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What Mindfulness Isn’t

Now that mindfulness has gone mainstream, there’s some confusion about what the term really means.

To some, mindfulness means you have to take off to India and study with the masters. Others relate it to a serene face (with an opened third eye) and limber bodies effortlessly sitting in lotus position.

While both of these examples can certainly be mindful experiences, you don’t have do either in order to practice mindfulness. There are no special tools or trips necessary to be mindful. You only need to pay attention to what’s in front of you.

Here’s what else mindfulness doesn’t mean …

You Must Meditate For Hours A Day

When many practice meditation, it’s this formal thing that involves a chunk of time marked by a timer, and some sort of anchor to keep the concentration focused, like the breath or a mantra. Mindfulness needs none of that. While you could set a timer to remind yourself to become more mindful throughout the day, it’s not a requirement. And relying on the breath or a mantra, though it could be helpful, isn’t necessary. To practice mindfulness is to instill a sense of presence into your day, anytime and any place.

You Must Do Yoga

Unlike meditation which can get tied up with yoga, the bendy practice is not a prerequisite for mindfulness. You don’t have to be flexible to be mindful. You don’t have to go upside down to be mindful. And you certainly don’t have to get out your yoga mat to be mindful. Think of mindfulness as a layer to add onto whatever you’re doing. So while yogis like to be mindful as they flow through their poses, mindfulness can accompany anything including exercise, cooking, cleaning, talking, and listening to name just a few. You can stand and be mindful. Or you can sit. You can even lie down. Mindfulness doesn’t require a fit body. It likes a fit mind.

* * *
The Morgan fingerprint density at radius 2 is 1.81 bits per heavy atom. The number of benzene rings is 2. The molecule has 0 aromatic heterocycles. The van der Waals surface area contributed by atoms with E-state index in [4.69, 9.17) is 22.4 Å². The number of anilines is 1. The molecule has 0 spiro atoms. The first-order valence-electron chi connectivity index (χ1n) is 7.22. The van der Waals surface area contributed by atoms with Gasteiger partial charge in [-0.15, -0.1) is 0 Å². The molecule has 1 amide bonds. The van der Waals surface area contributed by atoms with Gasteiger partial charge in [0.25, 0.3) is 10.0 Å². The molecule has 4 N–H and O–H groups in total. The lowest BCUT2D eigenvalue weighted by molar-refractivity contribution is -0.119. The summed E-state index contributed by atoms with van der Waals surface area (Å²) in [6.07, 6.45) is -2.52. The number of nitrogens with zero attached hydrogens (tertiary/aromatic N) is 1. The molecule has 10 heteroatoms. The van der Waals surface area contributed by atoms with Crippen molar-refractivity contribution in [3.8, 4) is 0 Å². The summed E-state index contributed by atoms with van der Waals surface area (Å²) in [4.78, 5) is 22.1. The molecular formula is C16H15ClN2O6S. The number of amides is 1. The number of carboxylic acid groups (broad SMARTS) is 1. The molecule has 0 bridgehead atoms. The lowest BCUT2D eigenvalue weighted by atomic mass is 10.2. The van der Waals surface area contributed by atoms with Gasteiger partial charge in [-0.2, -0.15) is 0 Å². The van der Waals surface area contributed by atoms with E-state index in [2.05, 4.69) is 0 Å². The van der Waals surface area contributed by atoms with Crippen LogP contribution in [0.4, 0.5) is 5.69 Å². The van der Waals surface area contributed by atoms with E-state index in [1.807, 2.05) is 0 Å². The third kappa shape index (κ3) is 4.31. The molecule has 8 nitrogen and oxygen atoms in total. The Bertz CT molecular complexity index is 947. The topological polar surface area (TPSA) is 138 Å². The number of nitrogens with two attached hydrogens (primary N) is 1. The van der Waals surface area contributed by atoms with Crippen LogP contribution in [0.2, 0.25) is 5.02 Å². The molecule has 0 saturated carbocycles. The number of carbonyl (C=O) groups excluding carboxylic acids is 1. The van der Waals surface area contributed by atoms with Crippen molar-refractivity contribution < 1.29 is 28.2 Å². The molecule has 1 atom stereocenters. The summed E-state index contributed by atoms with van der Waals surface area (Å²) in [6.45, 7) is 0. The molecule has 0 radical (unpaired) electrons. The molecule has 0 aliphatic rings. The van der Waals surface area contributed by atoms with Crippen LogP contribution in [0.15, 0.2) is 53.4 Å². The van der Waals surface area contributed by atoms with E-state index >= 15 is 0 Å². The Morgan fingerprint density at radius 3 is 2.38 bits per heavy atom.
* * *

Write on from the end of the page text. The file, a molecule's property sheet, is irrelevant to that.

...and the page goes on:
You Must Go On Retreat

Mindfulness isn’t some exotic thing that can only be passed on through a guru. You don’t need a certification to be mindful. (Though there are mindfulness trainings to be taken.) Mindfulness is about being right where you are, fully engaged in the moment. So if you’re in the shower, you’re feeling the water drip down your back. If you’re on the running path, you’re feeling your feet hit the ground. And if you’re with your children, you’re hearing everything they say.

So What Is Mindfulness Then?

Mindfulness is about being here now. So at this moment, you’re reading this article. What else is happening in your body? Are your shoulders hunched up by your ears? Are your eyes squinting? As you think about these questions, you’re tuning into your body, becoming more aware of what’s happening. This is the practice of mindfulness. To be mindful means to be present, and the more you do it the easier it will become a way of life.

How do you practice mindfulness? —Elysha

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  1. I like to practice mindful eating–carefully choosing what I will eat, then appreciating the visual, the smells, and of course, the tastes as I eat. It helps to set my fork or spoon down between bites and to fully chew and swallow before taking the next bite. I agree that you don’t need yoga or meditation to be mindful, but I do find the regular practice of both helps me nurture mindfulness. Thanks for a great thought-provoking post.


  2. Susan - ahumbledelight.com says:

    I appreciate this post so much! This was me a few years ago. I feel like this is super important for people that like the idea of meditation but are too scared to start.

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